Health Lifestyle

Stages of quit smoking : Quitting smoking timeline

Time-line-for-quitting-smoking.jpg
(Myfinalsmoke.com)

Smoking is a harmful habit that can lead to severe health complications and death. When a person quits smoking, the body will start to naturally heal and regain the vitality of a non-smoker over time.

Some effects, such as lowered blood pressure, are seen almost immediately. Other effects, such as risks of developing lung cancer, heart disease, and lung disease, take years to drop down to the levels of a non-smoker.

However, each year of not smoking decreases risks and improves overall health, making quitting smoking an excellent choice for anyone who started the habit.

The benefits are almost instant; as soon as a person stops smoking their body begins to recover in the following ways:

 

20 minutes

Blood pressure begins to drop, and circulation may start to improve.

Your blood pressure, pulse rate and the temperature of your hands and feet have returned to normal.

 

8 hours

Remaining nicotine in your bloodstream has fallen to 6.25% of normal peak daily levels, a 93.75% reduction.

 

12 hours

Your blood oxygen level has increased to normal. Carbon monoxide levels have dropped to normal.

 

1 Day

Your blood oxygen level has increased to normal. Carbon monoxide levels have dropped to normal.

Just 1 day after quitting smoking, the risk of heart attack begins to decrease.

Smoking raises the risk of developing coronary heart disease by lowering good cholesterol, which makes heart-healthy exercise harder to do. Smoking also raises blood pressure and increases blood clots, increasing the risk of stroke.

 

2 Days

Smoking damages the nerve endings responsible for the senses of smell and taste. In as little as 2 days after quitting, a person may notice a heightened sense of smell and more vivid tastes as these nerves heal.

Damaged nerve endings have started to regrow and your sense of smell and taste are beginning to return to normal. Cessation anger and irritability will have peaked.

 

3 Days

3 days after quitting smoking, the nicotine levels in a person's body are depleted. While it is healthier to have no nicotine in the body, this initial depletion can cause nicotine withdrawal. Around 3 days after quitting, most people will experience moodiness and irritability, severe headaches, and cravings as the body readjusts.

 

10 days to 2 weeks

Recovery has likely progressed to the point where your addiction is no longer doing the talking. Blood circulation in your gums and teeth are now similar to that of a non-user.

 

2 to 4 weeks

Cessation related anger, anxiety, difficulty concentrating, impatience, insomnia, restlessness and depression have ended. If still experiencing any of these symptoms get seen and evaluated by your physician.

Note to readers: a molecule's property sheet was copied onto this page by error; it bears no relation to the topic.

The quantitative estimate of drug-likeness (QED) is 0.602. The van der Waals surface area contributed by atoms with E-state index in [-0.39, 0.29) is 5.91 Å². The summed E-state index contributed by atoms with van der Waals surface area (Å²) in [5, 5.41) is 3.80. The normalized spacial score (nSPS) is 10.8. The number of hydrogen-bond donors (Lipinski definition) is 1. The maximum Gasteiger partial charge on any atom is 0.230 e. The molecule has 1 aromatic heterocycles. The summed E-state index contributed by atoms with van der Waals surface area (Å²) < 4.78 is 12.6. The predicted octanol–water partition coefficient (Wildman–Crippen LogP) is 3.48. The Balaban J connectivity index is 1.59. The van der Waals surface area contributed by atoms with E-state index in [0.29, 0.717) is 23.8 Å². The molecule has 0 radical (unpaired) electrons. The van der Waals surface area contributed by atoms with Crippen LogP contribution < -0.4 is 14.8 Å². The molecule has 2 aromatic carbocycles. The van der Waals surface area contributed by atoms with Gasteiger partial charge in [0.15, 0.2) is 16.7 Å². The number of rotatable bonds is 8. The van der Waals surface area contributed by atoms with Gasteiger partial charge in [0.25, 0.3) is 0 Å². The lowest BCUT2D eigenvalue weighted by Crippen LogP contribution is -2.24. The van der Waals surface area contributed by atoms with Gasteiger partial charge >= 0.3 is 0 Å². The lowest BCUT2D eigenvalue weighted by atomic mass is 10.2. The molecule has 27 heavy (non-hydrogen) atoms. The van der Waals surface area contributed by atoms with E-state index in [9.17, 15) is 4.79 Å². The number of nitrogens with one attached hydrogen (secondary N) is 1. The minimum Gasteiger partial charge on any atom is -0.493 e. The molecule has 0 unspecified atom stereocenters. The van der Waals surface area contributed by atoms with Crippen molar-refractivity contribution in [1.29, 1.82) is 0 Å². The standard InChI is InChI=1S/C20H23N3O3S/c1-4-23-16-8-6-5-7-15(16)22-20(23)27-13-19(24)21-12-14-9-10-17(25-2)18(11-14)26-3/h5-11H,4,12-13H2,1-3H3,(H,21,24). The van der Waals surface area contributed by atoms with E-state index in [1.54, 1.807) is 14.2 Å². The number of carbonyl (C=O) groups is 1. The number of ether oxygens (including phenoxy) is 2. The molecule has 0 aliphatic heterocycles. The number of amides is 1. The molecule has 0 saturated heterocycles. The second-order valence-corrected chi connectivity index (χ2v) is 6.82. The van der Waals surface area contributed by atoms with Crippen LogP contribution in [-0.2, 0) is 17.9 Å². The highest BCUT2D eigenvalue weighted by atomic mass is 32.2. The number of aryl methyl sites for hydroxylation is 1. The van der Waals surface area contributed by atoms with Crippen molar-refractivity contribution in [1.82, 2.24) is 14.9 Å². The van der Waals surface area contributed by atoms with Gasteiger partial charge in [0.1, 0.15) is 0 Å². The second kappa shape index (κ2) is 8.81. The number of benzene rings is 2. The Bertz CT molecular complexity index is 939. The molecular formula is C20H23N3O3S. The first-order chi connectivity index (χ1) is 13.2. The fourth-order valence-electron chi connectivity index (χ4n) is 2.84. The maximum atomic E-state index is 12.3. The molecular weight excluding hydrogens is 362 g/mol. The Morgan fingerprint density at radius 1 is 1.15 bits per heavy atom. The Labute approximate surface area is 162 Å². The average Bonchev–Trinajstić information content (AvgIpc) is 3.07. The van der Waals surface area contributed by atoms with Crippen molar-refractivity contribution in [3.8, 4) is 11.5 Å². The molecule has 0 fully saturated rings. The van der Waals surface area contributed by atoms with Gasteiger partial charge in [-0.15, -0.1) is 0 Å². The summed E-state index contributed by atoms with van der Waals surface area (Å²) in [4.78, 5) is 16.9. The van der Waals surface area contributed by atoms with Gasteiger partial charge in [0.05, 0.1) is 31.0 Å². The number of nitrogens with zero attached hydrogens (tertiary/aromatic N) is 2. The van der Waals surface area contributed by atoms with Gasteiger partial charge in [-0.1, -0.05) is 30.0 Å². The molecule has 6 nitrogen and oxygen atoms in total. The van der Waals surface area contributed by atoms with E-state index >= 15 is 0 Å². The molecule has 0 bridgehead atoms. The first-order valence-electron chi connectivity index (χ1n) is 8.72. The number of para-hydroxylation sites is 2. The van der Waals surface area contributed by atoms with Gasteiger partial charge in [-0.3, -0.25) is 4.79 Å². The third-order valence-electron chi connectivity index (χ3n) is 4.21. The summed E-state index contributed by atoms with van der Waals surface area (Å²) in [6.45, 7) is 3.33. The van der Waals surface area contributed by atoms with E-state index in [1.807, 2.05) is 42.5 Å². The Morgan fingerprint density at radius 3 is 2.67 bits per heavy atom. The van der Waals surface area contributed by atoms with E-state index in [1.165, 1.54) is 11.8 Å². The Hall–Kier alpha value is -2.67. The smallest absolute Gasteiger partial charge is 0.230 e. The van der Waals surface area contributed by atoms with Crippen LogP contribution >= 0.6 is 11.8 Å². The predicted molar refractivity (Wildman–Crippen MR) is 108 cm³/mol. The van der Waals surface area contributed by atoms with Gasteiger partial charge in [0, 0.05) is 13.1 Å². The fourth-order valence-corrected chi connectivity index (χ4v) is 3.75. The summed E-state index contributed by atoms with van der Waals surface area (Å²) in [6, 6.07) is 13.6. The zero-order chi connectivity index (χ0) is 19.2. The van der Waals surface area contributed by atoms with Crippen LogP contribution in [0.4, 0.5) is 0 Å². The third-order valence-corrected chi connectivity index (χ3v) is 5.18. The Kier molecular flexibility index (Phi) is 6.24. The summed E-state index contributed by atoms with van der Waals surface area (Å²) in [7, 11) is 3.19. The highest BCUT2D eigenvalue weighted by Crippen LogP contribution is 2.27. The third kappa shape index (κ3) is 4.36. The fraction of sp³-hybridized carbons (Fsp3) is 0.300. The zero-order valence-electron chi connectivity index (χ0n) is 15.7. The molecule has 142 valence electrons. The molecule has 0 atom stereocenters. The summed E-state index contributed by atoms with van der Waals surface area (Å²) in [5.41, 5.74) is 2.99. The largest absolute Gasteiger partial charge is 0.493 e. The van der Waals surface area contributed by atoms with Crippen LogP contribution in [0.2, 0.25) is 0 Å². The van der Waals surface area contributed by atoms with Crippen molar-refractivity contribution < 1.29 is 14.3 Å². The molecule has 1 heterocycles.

4 weeks to 3 months

Your heart attack risk has started to drop. Your lung function is beginning to improve.

9 months

Nine months after quitting, the lungs have significantly healed themselves. The delicate, hair-like structures inside the lungs known as cilia have recovered from the toll cigarette smoke took on them. These structures help push mucus out of the lungs and help fight infections.

Around this time, many former smokers notice a decrease in the frequency of lung infections because the healed cilia can do their job more easily.

1 year

The risk of heart disease will decrease by half after quitting smoking for 1 year, and arteries and blood vessels will begin to widen after 5 years.

One year after quitting smoking, a person's risk for coronary heart disease decreases by half. This risk will continue to drop past the 1-year mark.

5 years

Cigarettes contain many known toxins that cause the arteries and blood vessels to narrow. These same toxins also increase the likelihood of developing blood clots.

After 5 years without smoking, the body has healed itself enough for the arteries and blood vessels to begin to widen again. This widening means the blood is less likely to clot, lowering the risk of stroke.

The risk of stroke will continue to reduce over the next 10 years as the body heals more and more.

 

10 years

After 10 years, a person's chances of developing lung cancer and dying from it are roughly cut in half compared with someone who continues to smoke. The likelihood of developing mouth, throat, or pancreatic cancer has significantly reduced.

15 years

After 15 years of having quit smoking, the likelihood of developing coronary heart disease is the equivalent of a non-smoker. Similarly, the risk of developing pancreatic cancer has reduced to the same level as a non-smoker.

20 years

After 20 years, the risk of death from smoking-related causes, including both lung disease and cancer, drops to the level of a person who has never smoked in their life. Also, the risk of developing pancreatic cancer has reduced to that of someone who has never smoked.